What is the definition of Retinal Vasculopathy with Cerebral Leukodystrophy?

Retinal vasculopathy with cerebral leukodystrophy and systemic manifestations (RVCL-S) affects the small blood vessels in the central nervous system and other organs. Symptoms begin in adulthood and can include loss of vision, Raynaud's disease, kidney and liver disease, and cognitive problems that get worse over time. Other symptoms may include migraines, gastrointestinal bleeding, and hypothyroidism. Death often occurs 10-15 years after the first symptoms appear. RVCL-S is caused by genetic variations in the TREX1 gene, and is inherited in an autosomal dominant pattern. Diagnosis is based on the symptoms, clinical exam, imaging studies of the brain, and may be confirmed by the results of genetic testing. Treatment is focused on managing the symptoms. RVCL-S is considered to include the following three diseases which were previously thought to be separate conditions: hereditary endotheliopathy, retinopathy, nephropathy, and stroke (HERNS); cerebroretinal vasculopathy (CRV); and hereditary vascular retinopathy (HVR).

What are the alternative names for Retinal Vasculopathy with Cerebral Leukodystrophy?

  • Cerebroretinal vasculopathy, hereditary
  • CRV
  • Retinopathy, vascular, with cerebral and renal involvement and Raynaud and migraine phenomena
  • RVCL
  • Autosomal Dominant Retinal Vasculopathy with Cerebral Leukodystrophy
  • ADRVCL
  • Retinal vasculopathy and cerebral leukoencephalopathy
  • RVCL-S

What are the causes for Retinal Vasculopathy with Cerebral Leukodystrophy?

Retinal vasculopathy with cerebral leukoencephalopathy and systemic manifestations (RVCL-S) is caused by the TREX1 gene not working correctly. DNA changes known as pathogenic variants are responsible for making genes work incorrectly or sometimes, not at all.

What are the symptoms for Retinal Vasculopathy with Cerebral Leukodystrophy?

The following list includes the most common signs and symptoms in people with retinal vasculopathy with cerebral leukoencephalopathy and systemic manifestations (RVCL-S). These features may be different from person to person. Some people may have more symptoms than others and symptoms can range from mild to severe. This list does not include every symptom or feature that has been described in this condition. Symptoms of RVCL-S may include:
  • Vision problems due to retina damage (retinopathy)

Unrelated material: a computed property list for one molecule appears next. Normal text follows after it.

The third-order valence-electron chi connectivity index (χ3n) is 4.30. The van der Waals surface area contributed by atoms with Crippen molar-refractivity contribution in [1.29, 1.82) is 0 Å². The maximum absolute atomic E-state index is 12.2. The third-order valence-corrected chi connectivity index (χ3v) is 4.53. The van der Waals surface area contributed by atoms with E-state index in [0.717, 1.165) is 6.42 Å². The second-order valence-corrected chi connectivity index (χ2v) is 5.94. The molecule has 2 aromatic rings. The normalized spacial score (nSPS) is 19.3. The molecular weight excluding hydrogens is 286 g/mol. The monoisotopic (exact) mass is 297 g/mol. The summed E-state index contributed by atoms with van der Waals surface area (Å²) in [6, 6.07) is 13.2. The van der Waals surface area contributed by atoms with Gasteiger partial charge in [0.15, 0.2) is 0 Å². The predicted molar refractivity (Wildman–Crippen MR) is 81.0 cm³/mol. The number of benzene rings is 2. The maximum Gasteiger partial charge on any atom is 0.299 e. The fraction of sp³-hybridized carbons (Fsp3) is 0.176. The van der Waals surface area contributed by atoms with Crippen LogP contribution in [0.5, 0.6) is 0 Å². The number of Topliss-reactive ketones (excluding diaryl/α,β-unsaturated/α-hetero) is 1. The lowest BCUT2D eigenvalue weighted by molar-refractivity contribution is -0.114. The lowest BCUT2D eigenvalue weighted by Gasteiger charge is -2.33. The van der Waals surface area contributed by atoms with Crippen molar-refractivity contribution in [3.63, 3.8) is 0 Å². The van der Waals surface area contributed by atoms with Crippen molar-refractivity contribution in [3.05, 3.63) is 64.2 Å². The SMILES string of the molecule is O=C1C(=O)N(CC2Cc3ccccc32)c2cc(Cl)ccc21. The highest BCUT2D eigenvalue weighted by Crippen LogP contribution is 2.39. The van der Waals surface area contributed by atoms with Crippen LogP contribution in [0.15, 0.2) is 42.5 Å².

• Raynaud's disease
  • Kidney disease
  • Liver disease
  • Gastrointestinal bleeding
  • Hypertension
  • Cognitive problems
  • Psychiatric disorders
The first symptoms are Raynaud's disease and vision problems which may occur in the 20s. Vision problems tend to lead to blindness. Kidney and liver disease may occur in the 30s. Brain disease starts in the 40-50s. The symptoms of RVCL-S get worse over time, often leading to death in 10 to 15 years.

What are the current treatments for Retinal Vasculopathy with Cerebral Leukodystrophy?

Treatment of retinal vasculopathy with cerebral leukoencephalopathy and systemic manifestations (RVCL-S) is focused on managing the symptoms. Specialists involved in the care of someone with RVCL-S may include:
  • Ophthalmologist
  • Neurologist
  • Nephrologist
  • Liver specialist
  • Endocrinologist
  • Hematologist
  • Rheumatologist

Is Retinal Vasculopathy with Cerebral Leukodystrophy an inherited disorder?

Retinal vasculopathy with cerebral leukoencephalopathy and systemic manifestations (RVCL-S) is inherited in an autosomal dominant pattern. All individuals inherit two copies of each gene. Autosomal means the gene is found on one of the numbered chromosomes found in both sexes. Dominant means that only one altered copy of a gene is necessary to have the condition. The alteration can be inherited from either parent. Sometimes an autosomal dominant condition occurs because of a new genetic alteration (de novo) and there is no history of this condition in the family.    Each child of an individual with an autosomal dominant condition has a 50% or 1 in 2 chance of inheriting the alteration and the condition. Typically, children who inherit a dominant alteration will have the condition, but they may be more or less severely affected than their parent. Sometimes a person may have a gene alteration for an autosomal dominant condition and show no signs or symptoms of the condition.

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